I built my home simulator late last summer. I went with the SkyTrak w/Game Improvement Pkg for $1750 on sale, Rukket Haack Golf Net for $129, a used commercial grade 5×5 hitting mat (Grade A) for $200 off eBay. I used my old laptop and used it for displaying the shot data. I set mine up in my garage. I leave the net up full-time and move the mat in/out of position, if needed. This is a very workable and relatively affordable solution for $2079 in total.
1) You should choose the SkyTrak Budget if you want the best all around golf simulator package for under $5,000. It is possible to create a DIY golf simulator for less than this, but if you want to save yourself time and avoid potential costly mistakes, you are going to love this package. While this package doesn't have the screen size that the three in the $10,000 and under tier do, the SkyTrak Budget Package gives you the same SkyTrak Launch Monitor and projector with a more budget-friendly hitting bay and golf mat all for under $5,000.
Jon Sherman is the owner of Practical Golf, a website dedicated to being an honest resource for the everyday golfer who is looking to enjoy the game more, as well as improve. He is the author of the bestselling book 101 Mistakes All Golfers Make (and how to fix them). You can find him on Twitter here - @practicalgolf, where he is happy to chat about golf with anyone.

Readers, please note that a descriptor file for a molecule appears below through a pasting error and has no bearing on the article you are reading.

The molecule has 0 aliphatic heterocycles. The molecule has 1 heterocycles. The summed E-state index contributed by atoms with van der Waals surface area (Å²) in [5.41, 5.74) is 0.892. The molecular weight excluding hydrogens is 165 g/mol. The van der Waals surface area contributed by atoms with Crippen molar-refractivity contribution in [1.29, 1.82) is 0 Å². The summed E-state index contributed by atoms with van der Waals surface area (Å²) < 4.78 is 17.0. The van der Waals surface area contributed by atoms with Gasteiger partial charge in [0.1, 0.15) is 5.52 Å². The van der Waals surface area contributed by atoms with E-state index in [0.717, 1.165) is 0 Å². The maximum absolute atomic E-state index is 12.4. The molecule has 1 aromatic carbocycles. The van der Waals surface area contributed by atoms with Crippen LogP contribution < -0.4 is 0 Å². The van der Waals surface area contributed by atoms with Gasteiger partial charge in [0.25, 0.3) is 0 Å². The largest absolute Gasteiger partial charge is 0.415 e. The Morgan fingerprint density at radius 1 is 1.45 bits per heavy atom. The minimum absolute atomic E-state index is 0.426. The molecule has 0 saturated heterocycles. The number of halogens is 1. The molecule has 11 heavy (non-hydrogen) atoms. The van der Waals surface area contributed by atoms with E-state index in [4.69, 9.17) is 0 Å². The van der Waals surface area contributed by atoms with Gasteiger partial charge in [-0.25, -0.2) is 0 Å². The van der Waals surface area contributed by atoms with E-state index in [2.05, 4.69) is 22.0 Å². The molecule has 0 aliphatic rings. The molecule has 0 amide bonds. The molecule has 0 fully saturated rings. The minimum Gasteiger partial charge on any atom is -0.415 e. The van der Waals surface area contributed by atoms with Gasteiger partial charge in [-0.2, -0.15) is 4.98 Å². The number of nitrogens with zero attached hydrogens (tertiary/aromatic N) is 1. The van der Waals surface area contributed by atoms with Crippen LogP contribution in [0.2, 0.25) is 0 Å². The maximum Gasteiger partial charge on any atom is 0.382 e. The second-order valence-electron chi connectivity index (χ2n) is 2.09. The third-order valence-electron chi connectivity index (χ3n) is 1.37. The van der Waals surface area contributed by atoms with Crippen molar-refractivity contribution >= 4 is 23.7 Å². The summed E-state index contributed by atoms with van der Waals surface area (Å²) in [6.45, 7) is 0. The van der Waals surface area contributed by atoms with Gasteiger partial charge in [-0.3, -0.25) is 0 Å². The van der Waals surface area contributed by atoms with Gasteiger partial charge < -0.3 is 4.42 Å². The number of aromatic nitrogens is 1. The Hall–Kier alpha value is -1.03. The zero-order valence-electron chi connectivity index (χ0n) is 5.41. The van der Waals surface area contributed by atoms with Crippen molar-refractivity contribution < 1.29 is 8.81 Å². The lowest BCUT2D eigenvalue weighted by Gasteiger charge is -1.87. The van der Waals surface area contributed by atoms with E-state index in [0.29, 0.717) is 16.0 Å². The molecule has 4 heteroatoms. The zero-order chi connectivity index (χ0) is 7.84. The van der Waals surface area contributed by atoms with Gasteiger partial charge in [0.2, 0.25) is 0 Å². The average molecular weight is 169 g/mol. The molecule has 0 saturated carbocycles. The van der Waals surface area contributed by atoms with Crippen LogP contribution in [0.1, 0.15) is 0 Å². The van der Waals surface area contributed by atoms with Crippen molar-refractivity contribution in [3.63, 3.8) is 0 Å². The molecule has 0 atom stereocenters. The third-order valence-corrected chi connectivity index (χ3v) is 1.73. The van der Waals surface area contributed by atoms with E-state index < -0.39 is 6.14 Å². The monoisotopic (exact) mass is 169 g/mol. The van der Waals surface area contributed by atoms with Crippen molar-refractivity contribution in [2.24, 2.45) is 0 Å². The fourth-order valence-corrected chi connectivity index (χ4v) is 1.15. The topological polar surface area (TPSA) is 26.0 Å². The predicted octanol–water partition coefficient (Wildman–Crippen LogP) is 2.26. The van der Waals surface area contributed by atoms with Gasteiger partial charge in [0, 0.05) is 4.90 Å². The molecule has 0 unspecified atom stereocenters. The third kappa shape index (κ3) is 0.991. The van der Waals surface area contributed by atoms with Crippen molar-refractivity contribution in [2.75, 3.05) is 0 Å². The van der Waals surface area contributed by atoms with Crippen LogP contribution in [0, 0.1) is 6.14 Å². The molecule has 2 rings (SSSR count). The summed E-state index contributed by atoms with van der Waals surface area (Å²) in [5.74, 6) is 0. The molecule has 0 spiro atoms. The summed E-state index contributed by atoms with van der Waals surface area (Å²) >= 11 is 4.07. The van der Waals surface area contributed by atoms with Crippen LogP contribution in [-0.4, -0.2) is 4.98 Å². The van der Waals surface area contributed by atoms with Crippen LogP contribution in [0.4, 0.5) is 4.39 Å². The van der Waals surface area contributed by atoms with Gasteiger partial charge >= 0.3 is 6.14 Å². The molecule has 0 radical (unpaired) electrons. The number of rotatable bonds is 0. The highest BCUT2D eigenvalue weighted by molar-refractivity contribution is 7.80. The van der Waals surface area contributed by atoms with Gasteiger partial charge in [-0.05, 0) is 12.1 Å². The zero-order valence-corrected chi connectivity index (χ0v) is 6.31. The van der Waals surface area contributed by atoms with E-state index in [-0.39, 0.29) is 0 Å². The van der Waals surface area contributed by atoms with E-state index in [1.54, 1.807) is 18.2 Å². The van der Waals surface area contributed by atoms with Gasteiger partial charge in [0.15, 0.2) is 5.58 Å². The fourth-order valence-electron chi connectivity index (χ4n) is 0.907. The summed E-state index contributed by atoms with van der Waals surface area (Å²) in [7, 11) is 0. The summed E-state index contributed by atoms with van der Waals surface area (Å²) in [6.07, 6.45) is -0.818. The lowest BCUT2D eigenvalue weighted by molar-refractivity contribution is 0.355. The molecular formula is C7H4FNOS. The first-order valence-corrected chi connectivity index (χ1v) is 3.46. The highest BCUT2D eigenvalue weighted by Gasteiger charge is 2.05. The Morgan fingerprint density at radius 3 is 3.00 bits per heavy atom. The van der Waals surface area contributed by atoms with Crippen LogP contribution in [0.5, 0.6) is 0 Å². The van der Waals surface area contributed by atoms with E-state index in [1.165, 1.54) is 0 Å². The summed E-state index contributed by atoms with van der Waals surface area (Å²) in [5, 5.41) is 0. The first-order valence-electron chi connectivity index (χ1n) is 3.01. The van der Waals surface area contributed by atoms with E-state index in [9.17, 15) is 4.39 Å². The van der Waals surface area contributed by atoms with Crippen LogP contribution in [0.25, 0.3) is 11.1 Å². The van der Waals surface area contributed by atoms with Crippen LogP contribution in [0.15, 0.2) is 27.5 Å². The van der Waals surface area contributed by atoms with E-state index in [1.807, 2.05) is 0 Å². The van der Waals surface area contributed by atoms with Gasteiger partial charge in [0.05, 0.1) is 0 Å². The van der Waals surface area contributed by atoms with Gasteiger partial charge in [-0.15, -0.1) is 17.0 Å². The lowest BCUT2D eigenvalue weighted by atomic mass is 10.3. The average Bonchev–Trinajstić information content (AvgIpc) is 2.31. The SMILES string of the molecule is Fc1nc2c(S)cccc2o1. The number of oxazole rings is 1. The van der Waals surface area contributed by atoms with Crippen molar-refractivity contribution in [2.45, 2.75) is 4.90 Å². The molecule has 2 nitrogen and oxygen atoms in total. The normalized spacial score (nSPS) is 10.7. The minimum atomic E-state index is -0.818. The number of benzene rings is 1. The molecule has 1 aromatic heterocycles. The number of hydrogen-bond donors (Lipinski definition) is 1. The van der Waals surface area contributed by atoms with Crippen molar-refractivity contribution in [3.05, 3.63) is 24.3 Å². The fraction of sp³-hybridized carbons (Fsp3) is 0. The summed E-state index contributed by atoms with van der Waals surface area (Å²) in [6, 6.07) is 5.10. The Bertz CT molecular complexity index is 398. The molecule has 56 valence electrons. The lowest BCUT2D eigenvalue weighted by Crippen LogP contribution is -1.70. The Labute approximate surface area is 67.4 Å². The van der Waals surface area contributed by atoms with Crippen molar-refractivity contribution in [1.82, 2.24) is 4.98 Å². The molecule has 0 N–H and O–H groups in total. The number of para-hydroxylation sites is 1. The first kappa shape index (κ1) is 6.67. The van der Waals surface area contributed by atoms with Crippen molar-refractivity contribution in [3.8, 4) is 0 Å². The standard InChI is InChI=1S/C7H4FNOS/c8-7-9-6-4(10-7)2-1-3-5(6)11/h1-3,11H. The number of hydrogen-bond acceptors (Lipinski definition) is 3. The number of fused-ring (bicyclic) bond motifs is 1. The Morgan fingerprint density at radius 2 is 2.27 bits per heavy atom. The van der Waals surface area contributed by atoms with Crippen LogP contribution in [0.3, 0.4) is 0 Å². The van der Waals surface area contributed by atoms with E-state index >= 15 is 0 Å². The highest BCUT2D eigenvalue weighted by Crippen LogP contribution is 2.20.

The first comment I will make is if you go into purchasing this product assuming you will get the same accuracy as a $10,000 simulator, you shouldn't purchase this. Expensive professional simulators use ball tracking to provide the most accurate 'simulation' to an actual hit outdoors. They also require large equipment, and in most cases a dedicated room to be used solely for the golf simulator. This simulator uses swing (club) tracking to provide calculations and assumptions on where the ball should go.
Another important factor is lighting, because the indoor brands can burn off their capability to trace your golf club in case of too much brightness. Also, have in mind the opposite; too low of light can make the system even lose track of your club. You’ll need to mess around with using the light to obtain the ideal level. It depends on the model and its sensors how much they can take of brightness or dark.
Those of you golfers who live in cold climates and can’t always go to the range will significantly appreciate this device. It includes pretty accurate infrared sensors that will measure the club-head speed and point-of-impact by shooting about 10,000 pulses per second at you both before and after impact. Then, the OptiShot software will process the information and give you a fairly accurate illustration of your shot.